The Guardian UK ran a story this morning about the expected smaller grape harvest across France this year. To me, it's not a big surprise as all the time I was in Bandol, the Rhone and the Roussillion this past July (2017) all I was hearing was how dry the regions were getting, how stressed the vines were getting and most of all, how much the vineyards needed rain.
What this means is manyfold, depending on what part of the wine world you play in. Add in a strengthening Euro against the dollar and the pound, combine that with a smaller harvest, and most likely we'll see higher prices regardless of quality for the 2017s whenever they hit the shores. A smaller harvest, good or bad drives up prices at the winery door. That in turn increases prices to the importers, who have to then pass those costs on to the distributors, retailers and ultimately, the consumers. A weaker dollar also adds to that cost.
Next is the distribution and allocation game. France has had some very nice harvests the past few years, especially in 2016, but overall, they have been decently sized, with exceptional years in grape quality looped in, across many regions. The smaller harvest means less bottles to go around. That in turn forces the wineries to sell each importer less, who in turn have to sell wine more thinly across their customer base, or leave some sitting on the sidelines. That's a challenge unless the increase price point causes some buyers to turn away themselves leaving just enough for those who want to buy the wine. In a less than stellar year that's a likely scenario but if the smaller harvest ends up being of wonderful quality, and the wines in turn end up as great, no one will be turning away.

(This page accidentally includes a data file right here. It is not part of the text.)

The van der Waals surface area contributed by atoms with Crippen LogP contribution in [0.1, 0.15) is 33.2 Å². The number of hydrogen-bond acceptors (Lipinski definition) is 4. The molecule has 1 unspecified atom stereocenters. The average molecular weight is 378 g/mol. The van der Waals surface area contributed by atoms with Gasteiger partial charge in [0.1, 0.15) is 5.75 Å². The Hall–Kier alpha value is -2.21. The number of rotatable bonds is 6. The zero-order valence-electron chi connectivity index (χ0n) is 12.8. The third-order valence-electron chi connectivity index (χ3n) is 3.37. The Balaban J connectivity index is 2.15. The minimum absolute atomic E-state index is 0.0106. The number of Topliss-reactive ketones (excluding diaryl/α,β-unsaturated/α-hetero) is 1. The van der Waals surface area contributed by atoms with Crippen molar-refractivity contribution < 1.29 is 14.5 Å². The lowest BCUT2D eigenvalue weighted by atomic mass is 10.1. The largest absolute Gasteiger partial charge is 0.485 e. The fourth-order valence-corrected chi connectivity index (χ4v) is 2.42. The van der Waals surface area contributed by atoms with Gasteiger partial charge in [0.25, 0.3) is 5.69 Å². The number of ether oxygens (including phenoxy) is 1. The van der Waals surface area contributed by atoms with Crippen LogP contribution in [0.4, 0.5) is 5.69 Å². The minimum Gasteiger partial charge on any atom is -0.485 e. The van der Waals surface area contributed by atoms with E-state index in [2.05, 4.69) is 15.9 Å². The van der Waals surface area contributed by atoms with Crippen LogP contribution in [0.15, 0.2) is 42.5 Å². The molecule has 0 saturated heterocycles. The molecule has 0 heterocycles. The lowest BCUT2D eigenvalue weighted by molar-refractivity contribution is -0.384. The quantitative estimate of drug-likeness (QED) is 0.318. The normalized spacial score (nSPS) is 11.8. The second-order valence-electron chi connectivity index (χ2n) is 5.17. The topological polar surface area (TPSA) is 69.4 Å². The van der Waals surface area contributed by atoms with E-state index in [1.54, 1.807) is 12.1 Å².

That means the importers have to find more producers to make up the case shortages they will face from retailers and restaurant buyers, in order to keep their slots on the floor or on the lists, and have enough similar wines to go around. The allocation game then works its way down the buying chain, with everyone getting less and paying more all the way to the consumer.
So where is the opportunity?
Winemakers from countries not affected by the weather in France can breathe easier and sell more wine. If they don't get greedy, with the stronger Euro they can lower their prices a bit and sell more wine. For wine producing countries on the rise like Croatia, Portugal and the Czech Republic, this is a chance to build market share by bringing to the market high quality, lower priced wines that have yet to reach new markets in a big way. And, if the smaller harvest in France can end up a winemaker vintage then there's even more opportunity for these emerging producers. If it's a bad one, this all gets even more precipitous for the French and more opportunistic for the new producers coming to market globally.
Savvy importers will be looking beyond France now to make up possible losses and savvy buyers, somms and consumers will start to look at from where else they can be looking to find wines from 2017 that are right for them, at the right price points and with the right quality.